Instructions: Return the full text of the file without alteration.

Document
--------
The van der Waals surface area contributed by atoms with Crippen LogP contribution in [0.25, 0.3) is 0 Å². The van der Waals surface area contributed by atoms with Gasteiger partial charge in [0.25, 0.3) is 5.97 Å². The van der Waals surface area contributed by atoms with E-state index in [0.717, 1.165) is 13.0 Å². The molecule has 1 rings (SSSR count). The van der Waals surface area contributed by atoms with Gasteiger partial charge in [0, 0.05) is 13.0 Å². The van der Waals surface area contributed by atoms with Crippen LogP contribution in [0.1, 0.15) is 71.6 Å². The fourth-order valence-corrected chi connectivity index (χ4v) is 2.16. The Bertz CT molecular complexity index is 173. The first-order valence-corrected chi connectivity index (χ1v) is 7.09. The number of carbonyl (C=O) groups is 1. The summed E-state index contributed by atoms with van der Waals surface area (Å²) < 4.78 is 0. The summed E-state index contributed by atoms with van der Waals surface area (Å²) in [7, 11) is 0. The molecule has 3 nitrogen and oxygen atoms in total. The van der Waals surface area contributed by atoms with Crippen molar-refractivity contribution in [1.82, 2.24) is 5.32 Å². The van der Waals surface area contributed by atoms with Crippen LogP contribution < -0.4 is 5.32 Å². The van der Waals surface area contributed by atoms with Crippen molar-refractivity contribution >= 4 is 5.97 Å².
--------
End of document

The van der Waals surface area contributed by atoms with Crippen LogP contribution in [0.25, 0.3) is 0 Å². The van der Waals surface area contributed by atoms with Gasteiger partial charge in [0.25, 0.3) is 5.97 Å². The van der Waals surface area contributed by atoms with E-state index in [0.717, 1.165) is 13.0 Å². The molecule has 1 rings (SSSR count). The van der Waals surface area contributed by atoms with Gasteiger partial charge in [0, 0.05) is 13.0 Å². The van der Waals surface area contributed by atoms with Crippen LogP contribution in [0.1, 0.15) is 71.6 Å². The fourth-order valence-corrected chi connectivity index (χ4v) is 2.16. The Bertz CT molecular complexity index is 173. The first-order valence-corrected chi connectivity index (χ1v) is 7.09. The number of carbonyl (C=O) groups is 1. The summed E-state index contributed by atoms with van der Waals surface area (Å²) < 4.78 is 0. The summed E-state index contributed by atoms with van der Waals surface area (Å²) in [7, 11) is 0. The molecule has 3 nitrogen and oxygen atoms in total. The van der Waals surface area contributed by atoms with Crippen molar-refractivity contribution in [1.82, 2.24) is 5.32 Å². The van der Waals surface area contributed by atoms with Crippen LogP contribution < -0.4 is 5.32 Å². The van der Waals surface area contributed by atoms with Crippen molar-refractivity contribution >= 4 is 5.97 Å².